The remaining process requires a thorough understanding of Google Publisher Tags which are used for adding the key-values to an ad request. Through key-values, publishers can perform two kinds of targeting: ad slot-level and page-level.
Ad-slot Level Targeting: Publishers can use the setTargeting() function to assign key-values to individual ad slots. This is recommended for granular targeting for a particular audience.
Page-level Targeting: This is beneficial for a broad-level targeting such as targeting an entire page. This reduces the amount of header code to be added. Publishers should use googletag.pubads().setTargeting to use page-level targeting.
What is the Future of Contextual Advertising?
There is no doubt that contextual ads is here to stay. With the advent of new technologies, context ads or contextual advertising is only going to become more sophisticated and targeted. Advertisers will be able to use data to target their ads more effectively, and consumers will be able to see more relevant ads.
In the near future, we can expect contextual ads to eliminate a highly flawed third-party cookie-based models. Instead of relying on user-validated information through machine learning models to determine context.
The ad tech industry is highly volatile, and both the demand and sell-side constantly need to revise their technical requirements. To survive the third-party cookie apocalypse, publishers must rethink their targeting strategies.
Contextual targeting is an effective solution that publishers can embrace. Since most publishers already work with Google-based ad tech, getting started with contextual targeting should be easy.
In the end, publishers need to remember that users are the biggest strength of the digital advertising ecosystem. Keeping users satisfied and in control of their data should be their topmost priority. We hope by now you’ve understood what contextual advertising is.
FREQUENTLY ASKED QUESTIONS
Advertisers employ various forms of data to develop contextually relevant adverts. They may examine information about a person’s location, the time of day they access websites or even the kind of gadget they use. Advertisers can display adverts to users more likely to be of interest to them by analyzing these contextual cues.
A contextual strategy increases the likelihood of conversion, engagement, and time on site which lead to greater ROI. Contextual strategies eliminate the guesswork and human error that comes.
A contextual strategy takes all the information about what the user is doing, who they are, and what they are saying and combines it with the information you have about your business and customers to create the best possible experience.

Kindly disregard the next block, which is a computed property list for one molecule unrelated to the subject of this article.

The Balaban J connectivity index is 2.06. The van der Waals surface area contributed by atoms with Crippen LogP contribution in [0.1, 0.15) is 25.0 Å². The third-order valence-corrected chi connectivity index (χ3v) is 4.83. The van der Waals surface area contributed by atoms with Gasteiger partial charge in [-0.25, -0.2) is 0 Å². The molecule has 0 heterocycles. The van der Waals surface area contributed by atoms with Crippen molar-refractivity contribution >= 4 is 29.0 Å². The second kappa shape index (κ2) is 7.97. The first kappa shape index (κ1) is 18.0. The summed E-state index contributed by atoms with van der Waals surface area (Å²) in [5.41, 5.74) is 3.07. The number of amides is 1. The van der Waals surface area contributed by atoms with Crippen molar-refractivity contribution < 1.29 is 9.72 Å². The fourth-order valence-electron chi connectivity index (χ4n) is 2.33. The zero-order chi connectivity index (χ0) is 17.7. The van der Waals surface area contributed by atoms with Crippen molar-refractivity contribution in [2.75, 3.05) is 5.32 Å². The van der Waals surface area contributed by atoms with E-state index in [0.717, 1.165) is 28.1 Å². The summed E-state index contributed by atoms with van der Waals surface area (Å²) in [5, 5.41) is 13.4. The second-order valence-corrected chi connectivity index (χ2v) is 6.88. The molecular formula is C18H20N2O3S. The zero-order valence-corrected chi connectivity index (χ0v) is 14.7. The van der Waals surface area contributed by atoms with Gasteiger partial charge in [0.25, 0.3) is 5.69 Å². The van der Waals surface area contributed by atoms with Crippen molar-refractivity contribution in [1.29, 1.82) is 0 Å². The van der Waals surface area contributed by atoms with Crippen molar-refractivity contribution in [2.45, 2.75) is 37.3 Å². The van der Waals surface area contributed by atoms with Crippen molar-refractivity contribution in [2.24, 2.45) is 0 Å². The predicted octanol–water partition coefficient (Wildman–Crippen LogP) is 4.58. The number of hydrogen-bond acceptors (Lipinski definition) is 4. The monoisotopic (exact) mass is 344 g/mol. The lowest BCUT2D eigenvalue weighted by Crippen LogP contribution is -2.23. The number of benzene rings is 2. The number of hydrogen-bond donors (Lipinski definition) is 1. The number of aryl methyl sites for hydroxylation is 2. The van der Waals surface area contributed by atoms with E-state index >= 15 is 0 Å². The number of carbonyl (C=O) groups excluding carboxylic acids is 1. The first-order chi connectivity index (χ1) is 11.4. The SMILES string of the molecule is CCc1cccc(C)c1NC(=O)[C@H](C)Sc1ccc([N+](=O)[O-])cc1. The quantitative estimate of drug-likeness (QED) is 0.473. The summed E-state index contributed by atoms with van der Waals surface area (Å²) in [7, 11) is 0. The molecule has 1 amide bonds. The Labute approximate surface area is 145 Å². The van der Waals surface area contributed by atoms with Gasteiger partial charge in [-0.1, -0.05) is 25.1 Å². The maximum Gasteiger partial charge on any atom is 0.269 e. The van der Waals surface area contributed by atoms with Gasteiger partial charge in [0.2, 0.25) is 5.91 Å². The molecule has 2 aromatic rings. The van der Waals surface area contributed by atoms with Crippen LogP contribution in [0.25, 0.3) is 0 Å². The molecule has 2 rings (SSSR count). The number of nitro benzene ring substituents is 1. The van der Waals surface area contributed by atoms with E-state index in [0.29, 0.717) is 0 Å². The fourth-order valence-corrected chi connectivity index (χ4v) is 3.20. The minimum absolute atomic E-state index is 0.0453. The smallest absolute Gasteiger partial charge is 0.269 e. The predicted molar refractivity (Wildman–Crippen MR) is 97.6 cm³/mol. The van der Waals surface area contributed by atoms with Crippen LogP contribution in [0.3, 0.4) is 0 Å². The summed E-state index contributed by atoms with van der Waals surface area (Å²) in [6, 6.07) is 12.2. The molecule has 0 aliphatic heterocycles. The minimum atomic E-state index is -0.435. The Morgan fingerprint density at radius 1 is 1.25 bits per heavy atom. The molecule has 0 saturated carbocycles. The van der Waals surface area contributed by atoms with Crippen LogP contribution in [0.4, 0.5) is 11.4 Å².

Contextual advertising can be defined as an ad placement that is relevant to the content of a web page rather than the site’s look and feel. For instance, a site whose content is related to automobiles will serve an auto ad rather than a cosmetics ad on their site. Contextual advertising is a great way to build a brand’s image and drive traffic.
We have also listed a few more examples in the blog above thoroughly. Be sure to take a look.
Contextual targeting is a form of online marketing where a business can target advertisements for certain websites and online content. This is usually based upon the user’s history of visiting websites, the users’ search history and often the content of the website itself.
Additionally, contextual targeting is different from behavioural targeting, where a user’s online activity is recorded and then using this data, the user is shown highly relevant advertising at a later date. Hope you’ve well-versed in the concept of what is contextual targeting.
The future of contextual ads looks very promising. With internet penetration around the globe, and more and more people joining the internet every day, we will see more and more advertising networks focusing on contextual advertisement. It is increasingly becoming the mainstream for online advertising, and this new style of advertising is really taking hold.
Using contextual advertising is an effective way to advertise your company. You are not only reaching your target audience but also reaching them in the context of the information that they may need.
Using context ads allows you to be more specific to your customers and serves the customer ads that are more relevant to them. When a customer sees an ad that directly pertains to their current situation, it is more likely that they will click on the ad, resulting in a higher conversion rate.